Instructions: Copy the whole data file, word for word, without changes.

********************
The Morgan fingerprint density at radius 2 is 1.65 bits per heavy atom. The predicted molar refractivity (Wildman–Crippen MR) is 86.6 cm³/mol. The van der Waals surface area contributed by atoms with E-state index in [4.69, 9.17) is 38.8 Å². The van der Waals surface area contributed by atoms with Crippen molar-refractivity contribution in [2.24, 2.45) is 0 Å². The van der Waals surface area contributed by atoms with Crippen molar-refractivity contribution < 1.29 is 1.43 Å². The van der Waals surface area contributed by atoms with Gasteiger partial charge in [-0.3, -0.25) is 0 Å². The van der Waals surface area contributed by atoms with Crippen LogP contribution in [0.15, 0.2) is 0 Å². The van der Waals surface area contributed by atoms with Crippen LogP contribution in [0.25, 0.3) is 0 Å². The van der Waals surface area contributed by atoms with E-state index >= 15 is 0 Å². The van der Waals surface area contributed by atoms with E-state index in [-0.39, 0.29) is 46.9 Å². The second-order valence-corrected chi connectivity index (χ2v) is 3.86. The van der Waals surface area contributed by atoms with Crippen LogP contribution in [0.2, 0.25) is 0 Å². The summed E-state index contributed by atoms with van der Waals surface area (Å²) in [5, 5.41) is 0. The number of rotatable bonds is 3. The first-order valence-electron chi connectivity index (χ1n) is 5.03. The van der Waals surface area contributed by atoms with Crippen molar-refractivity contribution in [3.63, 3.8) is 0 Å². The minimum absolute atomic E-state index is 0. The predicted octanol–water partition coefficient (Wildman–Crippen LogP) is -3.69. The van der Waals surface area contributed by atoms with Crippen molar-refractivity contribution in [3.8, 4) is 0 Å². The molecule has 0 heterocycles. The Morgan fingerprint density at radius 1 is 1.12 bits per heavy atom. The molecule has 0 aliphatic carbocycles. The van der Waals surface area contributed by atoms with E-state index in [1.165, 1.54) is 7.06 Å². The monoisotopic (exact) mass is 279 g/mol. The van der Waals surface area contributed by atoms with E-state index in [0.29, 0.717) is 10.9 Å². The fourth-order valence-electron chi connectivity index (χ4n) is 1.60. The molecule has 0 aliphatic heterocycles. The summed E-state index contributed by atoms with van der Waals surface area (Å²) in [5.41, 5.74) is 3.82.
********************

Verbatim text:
The Morgan fingerprint density at radius 2 is 1.65 bits per heavy atom. The predicted molar refractivity (Wildman–Crippen MR) is 86.6 cm³/mol. The van der Waals surface area contributed by atoms with E-state index in [4.69, 9.17) is 38.8 Å². The van der Waals surface area contributed by atoms with Crippen molar-refractivity contribution in [2.24, 2.45) is 0 Å². The van der Waals surface area contributed by atoms with Crippen molar-refractivity contribution < 1.29 is 1.43 Å². The van der Waals surface area contributed by atoms with Gasteiger partial charge in [-0.3, -0.25) is 0 Å². The van der Waals surface area contributed by atoms with Crippen LogP contribution in [0.15, 0.2) is 0 Å². The van der Waals surface area contributed by atoms with Crippen LogP contribution in [0.25, 0.3) is 0 Å². The van der Waals surface area contributed by atoms with E-state index >= 15 is 0 Å². The van der Waals surface area contributed by atoms with E-state index in [-0.39, 0.29) is 46.9 Å². The second-order valence-corrected chi connectivity index (χ2v) is 3.86. The van der Waals surface area contributed by atoms with Crippen LogP contribution in [0.2, 0.25) is 0 Å². The summed E-state index contributed by atoms with van der Waals surface area (Å²) in [5, 5.41) is 0. The number of rotatable bonds is 3. The first-order valence-electron chi connectivity index (χ1n) is 5.03. The van der Waals surface area contributed by atoms with Crippen molar-refractivity contribution in [3.63, 3.8) is 0 Å². The minimum absolute atomic E-state index is 0. The predicted octanol–water partition coefficient (Wildman–Crippen LogP) is -3.69. The van der Waals surface area contributed by atoms with Crippen molar-refractivity contribution in [3.8, 4) is 0 Å². The molecule has 0 heterocycles. The Morgan fingerprint density at radius 1 is 1.12 bits per heavy atom. The molecule has 0 aliphatic carbocycles. The van der Waals surface area contributed by atoms with E-state index in [1.165, 1.54) is 7.06 Å². The monoisotopic (exact) mass is 279 g/mol. The van der Waals surface area contributed by atoms with E-state index in [0.29, 0.717) is 10.9 Å². The fourth-order valence-electron chi connectivity index (χ4n) is 1.60. The molecule has 0 aliphatic heterocycles. The summed E-state index contributed by atoms with van der Waals surface area (Å²) in [5.41, 5.74) is 3.82.